Despite its presumed association with the documentary impulses found in Europe and the Americas, Soviet factography, which flourished between 1924 and 1931, in fact bears little resemblance to these other movements. Its fleeting sketches, or ocherki, were a far more elusive genre than conventional documentary, closer to avant-garde experimentalism than to socialist realist didacticism. This talk pursues two inquiries, one formal-literary and one media-theoretical: first, that of defining the fugitive and enigmatic inscriptions of the factographers stylistically; and second, that of understanding how, through a process that Sergei Tret¹iakov called vzaimoinformatsiia (reciprocal information), these ocherki were supposed to serve as the basic cells of the collective brain of the revolution. Drawing upon the writings of the early systems theorist Aleksandr Bogdanov, contemporaneous philosophies of emergence, and theorizations of distributive intelligence, this talk will raise the question of what kind of social machine (Latour), or revolutionary metaorganism, the factographers hoped to produce.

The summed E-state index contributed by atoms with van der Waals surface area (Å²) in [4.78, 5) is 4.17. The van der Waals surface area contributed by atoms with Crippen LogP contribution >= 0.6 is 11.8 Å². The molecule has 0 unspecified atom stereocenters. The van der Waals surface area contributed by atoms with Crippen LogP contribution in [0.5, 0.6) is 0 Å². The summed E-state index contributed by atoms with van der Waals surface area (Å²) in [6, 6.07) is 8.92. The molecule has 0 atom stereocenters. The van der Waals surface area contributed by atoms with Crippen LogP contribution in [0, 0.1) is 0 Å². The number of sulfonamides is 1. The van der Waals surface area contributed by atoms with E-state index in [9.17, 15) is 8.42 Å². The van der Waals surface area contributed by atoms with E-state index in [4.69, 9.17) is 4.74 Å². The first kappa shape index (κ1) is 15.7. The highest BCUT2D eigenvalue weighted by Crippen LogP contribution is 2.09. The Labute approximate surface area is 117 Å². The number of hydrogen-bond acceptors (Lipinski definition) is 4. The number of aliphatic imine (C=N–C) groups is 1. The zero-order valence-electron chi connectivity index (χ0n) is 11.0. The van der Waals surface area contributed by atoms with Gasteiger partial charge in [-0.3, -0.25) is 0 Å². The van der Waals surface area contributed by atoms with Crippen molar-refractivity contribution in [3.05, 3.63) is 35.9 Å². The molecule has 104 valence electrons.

Devin Fore received his PhD in German from Columbia University in 2005, and joined the faculty at Princeton after a year teaching as a Mellon postdoctoral fellow at Cornell University’s Society for the Humanities. He has been awarded grants from the Social Science Research Council, the Fulbright, Humboldt and Whiting Foundations, and was the Anna Maria Kellen Fellow at the American Academy in Berlin in 2008-2009. His first book, Realism After Modernism: The Rehumanization of Art and Literature (MIT/October Books, 2012) examines the returns of mimetic realism in German cultural production from the late 1920s into the Popular Front era with chapters on Laszlo Moholy-Nagy, Carl Einstein, Bertolt Brecht, John Heartfield, Ernst Jünger and the industrial novel (Erik Reger, Franz Jung and Brecht). His forthcoming book All the Graphs: Soviet Factography and the Emergence of Avant-Garde Documentary, situates the work of the operative writer Sergei Tret’iakov within the material culture of early the Soviet period. He is also editing and writing an introduction for the English translation of Oskar Negt and Alexander Kluge’s History and Obstinacy (forthcoming from Zone Books in 2013). Fore has published articles in the journals New German Critique, October, Configurations and Grey Room, and has also translated a number of texts from both German and Russian. Fore is an Associate Faculty member of the Princeton Slavic Department and an Affiliated Faculty Member of the Program in Media + Modernity. He is an editor of October, and a contributing editor to New German Critique and Germanic Review.